Case in point: A beloved friend and fellow Christian author once urged me to take my work into mainstream publishing because the essence of my voice might upset some. She was speaking directly to my inclusion of certain words such as “sucks” and “stupid.”

I didn’t see the big deal at first. Now, however, I’ve been thoroughly acquainted with the big deal. It even locked me in the closet, took away my dinner, and told me to shape up if I ever wanted to see the light of day again. (Kidding. The edit wasn’t that painful.)

I’m not saying I wish to convert everyone to accept or speak my language, but the truth of the matter is I’m a born and bred Southern California girl, raised on MTV and the gag effect of adverbs. Totally.

I get that my style is too much for some, and that’s OK. One writer can’t please everyone. I’ll definitely have my niche, and I’ll walk away with the coziness of being honest to myself and with what I’m conveying to others.

As an example of the real Heather, consider this snippet of dialogue between my husband and me:

Husband: “Don’t you just love the sunset? All the colors coming together like a symphony God is orchestrating, telling us to enjoy ourselves and gaze at something beautiful.”

Me: “Eh. My back hurts. Are we done here? I feel like tacos. You feel like tacos?”

So yeah, if sunsets bore me, you can probably guess how painful it is to pretend me talk fancy.

I once tried writing an entire book the way I thought others would expect me to write. It sucked. And, it was stupid.

Even if it makes people cringe, I can only write the way I know how. That’s a good enough starting point for me. What else would you expect from a Southern California girl who gives up sunsets for tacos?

Have you had to modify your writing to make it work in Christian publishing? Do you regret it, or are you happy that you will be able to reach your audience more effectively?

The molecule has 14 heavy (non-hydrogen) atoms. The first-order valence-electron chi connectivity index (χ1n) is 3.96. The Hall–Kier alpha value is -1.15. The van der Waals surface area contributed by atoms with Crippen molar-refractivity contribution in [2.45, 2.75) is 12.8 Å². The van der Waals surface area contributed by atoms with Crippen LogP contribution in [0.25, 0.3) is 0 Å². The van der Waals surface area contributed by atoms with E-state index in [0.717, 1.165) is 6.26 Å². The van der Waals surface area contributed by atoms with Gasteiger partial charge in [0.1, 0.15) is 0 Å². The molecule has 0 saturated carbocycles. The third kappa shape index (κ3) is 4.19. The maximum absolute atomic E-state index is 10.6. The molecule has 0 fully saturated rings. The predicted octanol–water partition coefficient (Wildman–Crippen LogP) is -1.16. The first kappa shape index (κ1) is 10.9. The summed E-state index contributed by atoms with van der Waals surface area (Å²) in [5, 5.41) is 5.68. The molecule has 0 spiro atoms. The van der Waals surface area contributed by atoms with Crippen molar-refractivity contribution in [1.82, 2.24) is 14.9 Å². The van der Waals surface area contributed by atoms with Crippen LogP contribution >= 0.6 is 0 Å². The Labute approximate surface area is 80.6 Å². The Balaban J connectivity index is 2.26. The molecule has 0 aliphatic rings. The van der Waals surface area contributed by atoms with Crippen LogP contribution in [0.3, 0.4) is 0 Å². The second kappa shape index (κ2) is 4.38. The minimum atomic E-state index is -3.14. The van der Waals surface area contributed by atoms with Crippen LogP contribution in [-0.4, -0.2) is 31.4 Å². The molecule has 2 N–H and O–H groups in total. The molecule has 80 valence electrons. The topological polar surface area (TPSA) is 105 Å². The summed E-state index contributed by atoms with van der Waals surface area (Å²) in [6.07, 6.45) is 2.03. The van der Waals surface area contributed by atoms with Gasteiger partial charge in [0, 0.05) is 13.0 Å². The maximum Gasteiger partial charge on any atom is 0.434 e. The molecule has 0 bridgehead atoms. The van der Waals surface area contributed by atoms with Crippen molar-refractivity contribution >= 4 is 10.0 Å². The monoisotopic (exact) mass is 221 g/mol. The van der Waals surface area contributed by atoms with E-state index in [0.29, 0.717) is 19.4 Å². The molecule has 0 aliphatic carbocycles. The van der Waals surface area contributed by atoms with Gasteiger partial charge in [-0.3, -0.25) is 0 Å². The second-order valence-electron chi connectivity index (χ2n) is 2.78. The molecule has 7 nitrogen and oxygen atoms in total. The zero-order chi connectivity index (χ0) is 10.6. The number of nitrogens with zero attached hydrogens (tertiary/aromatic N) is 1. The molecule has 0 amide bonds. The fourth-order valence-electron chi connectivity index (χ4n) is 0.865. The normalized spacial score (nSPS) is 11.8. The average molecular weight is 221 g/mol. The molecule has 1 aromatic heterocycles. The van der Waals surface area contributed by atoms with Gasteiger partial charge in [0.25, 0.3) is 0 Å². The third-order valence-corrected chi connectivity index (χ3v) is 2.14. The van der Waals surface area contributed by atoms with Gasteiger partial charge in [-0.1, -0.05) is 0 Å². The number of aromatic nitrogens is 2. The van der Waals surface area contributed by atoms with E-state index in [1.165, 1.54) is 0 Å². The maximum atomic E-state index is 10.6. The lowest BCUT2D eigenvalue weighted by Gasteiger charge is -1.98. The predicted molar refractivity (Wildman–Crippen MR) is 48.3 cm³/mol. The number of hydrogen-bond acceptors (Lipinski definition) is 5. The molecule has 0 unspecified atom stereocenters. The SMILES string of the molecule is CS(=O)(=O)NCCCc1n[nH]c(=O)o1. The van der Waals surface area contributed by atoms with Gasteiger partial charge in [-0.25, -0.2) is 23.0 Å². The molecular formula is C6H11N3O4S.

I Will Prevail! (And Other Things I Tell Myself in the Shower.)

One admonition I can’t seem to scrub from my brain is my mother’s bit about wearing the right underwear in case I’m in a car accident. Maybe your mother used the word, “clean,” when giving underwear life lessons, but mine specified “right.” Her reasoning was if I had on a pair of lacy deals or something even more scandalous, the attending physician in the ER might think I’m loose.

Yeah. That’s going to be a flash of thought for me, I suppose, when the doc is trying to volt me with paddles, and is tweezing shards of glass from my forehead. “Whoa, this chick might not live through the night, but, oh well. She’s got on frilly underwear, and you know what that makes her.”

Whenever I hear naysayer anthems in any walk of life, I have this strange tendency to contemplate the difference between the undies my mom wishes I’d wear, and the undies I do wear. (Yes, sorry, my brain works that way.)

One naysayer anthem I’ve heard relates directly to my newest gig in becoming a published author and venturing into the land of woe and book sales.

What’s said: “Don’t expect much because you won’t get much.”

What I hear: “Wear your granny panties.”                     

Well, you know what? I don’t want to wear my granny panties. And you know what else? I don’t care what I should expect. And I don’t care if an ER doctor thinks I’m loose, and I don’t care if people think I’m chasing unrealistic dreams.

(OK, I actually do care if an ER doctor thinks I’m loose, so don’t quote me on that. I got lost in the moment.)